There is a certain level of compatibility that allows us to write and run most programs seamlessly both in matlab and Octave. Just as matlab has its toolboxes, Octave has a richful set of functions available through a project called Octave-forge (see the website octave.sourceforge.net). This function repository grows steadily in many different areas. Some functions we use in this book don’t belong to the Octave core, nevertheless they can be downloaded by the website octave.sourceforge.net.

matlab program and script files always have filenames ending with ".m"; the programming language is exceptionally straightforward since it has much in common with popular programming language C.
matlab prompt always starts with a double arrow (**>>**), which tells you that
the software is waiting for your input. In future, we will drop matlab prompt (**>>**) and write codes directly within a special box. However, in this introduction we show all details. To get help, simply type:

**>>** help

[a long list of help topics follows]

>>help fft [a help message on the fft function follows].

Help is available through the online manual – select the `Product help’ entry from the Help menu on the main window. You can use the navigator to search for help, or you can use the index in the Contents window to learn about matlab features.

By typing semicolomn (;) at the end of your command, matlab surpresses windows output; otherwise, the output is sent to the screen. To quit matlab session, simply type *quit* or *exit* on Matlab prompt, or click at the end red button of windows right upper corner. Note that you don’t need to type a semicolon at the end of the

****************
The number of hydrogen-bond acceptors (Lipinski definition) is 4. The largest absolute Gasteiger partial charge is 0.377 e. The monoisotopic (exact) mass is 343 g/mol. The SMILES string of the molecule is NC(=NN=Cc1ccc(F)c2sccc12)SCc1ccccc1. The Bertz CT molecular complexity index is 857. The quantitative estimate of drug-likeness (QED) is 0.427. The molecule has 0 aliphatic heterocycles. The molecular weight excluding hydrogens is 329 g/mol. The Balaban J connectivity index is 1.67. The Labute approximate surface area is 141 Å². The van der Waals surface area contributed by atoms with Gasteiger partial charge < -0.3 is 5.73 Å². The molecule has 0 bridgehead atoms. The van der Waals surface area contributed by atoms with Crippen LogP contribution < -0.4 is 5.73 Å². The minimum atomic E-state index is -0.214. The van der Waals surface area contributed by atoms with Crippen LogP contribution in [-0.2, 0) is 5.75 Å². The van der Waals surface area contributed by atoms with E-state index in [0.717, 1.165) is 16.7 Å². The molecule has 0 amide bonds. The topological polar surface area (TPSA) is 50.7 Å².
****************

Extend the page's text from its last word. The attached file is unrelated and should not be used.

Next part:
line. If you do put a semicolon, the operation will be completed but
matlab will not print the result. This can be useful when you want to
do a sequence of calculations. Special numbers, like `pi’ and ‘i’
don’t need to be capitalized. But beware -- you often use "i" as a
counter in loops – and then the complex number i gets re-assigned as a
number. You can also do dumb things like pi=3.14. Later you can reset
these special variables to their proper definitions by using clear i
or clear pi.

The Command History window keeps track of everything you have
typed. You can double left click on a line in the Command history
window to repeat it, or right click it to see a list of other
options. If you screw up early on in a sequence of calculations, there
is no quick way to fix your error, other than to type in the sequence
of commands again. You can use the ‘up arrow’ key to scroll back
through a sequence of commands. If you are really embarrassed by what
you typed, you can right click the command window and delete everything (but this will not reset variables). You can also delete
lines from the Command history, by right clicking the line and
selecting Delete Selection. Or you can delete the entire Command
History. You can get help on matlab functions by highlighting the
function, then right clicking the line and selecting Help on
Selection.

When you start matlab, you should see the Graphic User Interface (GUI) shown below. The various windows may be positioned differently on your version of matlab – they are ‘drag and drop’ windows. You may also see a slightly different looking GUI if you are using an older version of matlab.

Return to computing page for the first course APMA0330

Return to computing page for the second course APMA0340

Return to Matlab tutorial for the first course APMA0330

Return to MuPad tutorial for the first course APMA0330

Return to MuPad tutorial for the second course APMA0340

Return to the main page for the course APMA0340

Return to the main page for the course APMA0330

## Glossary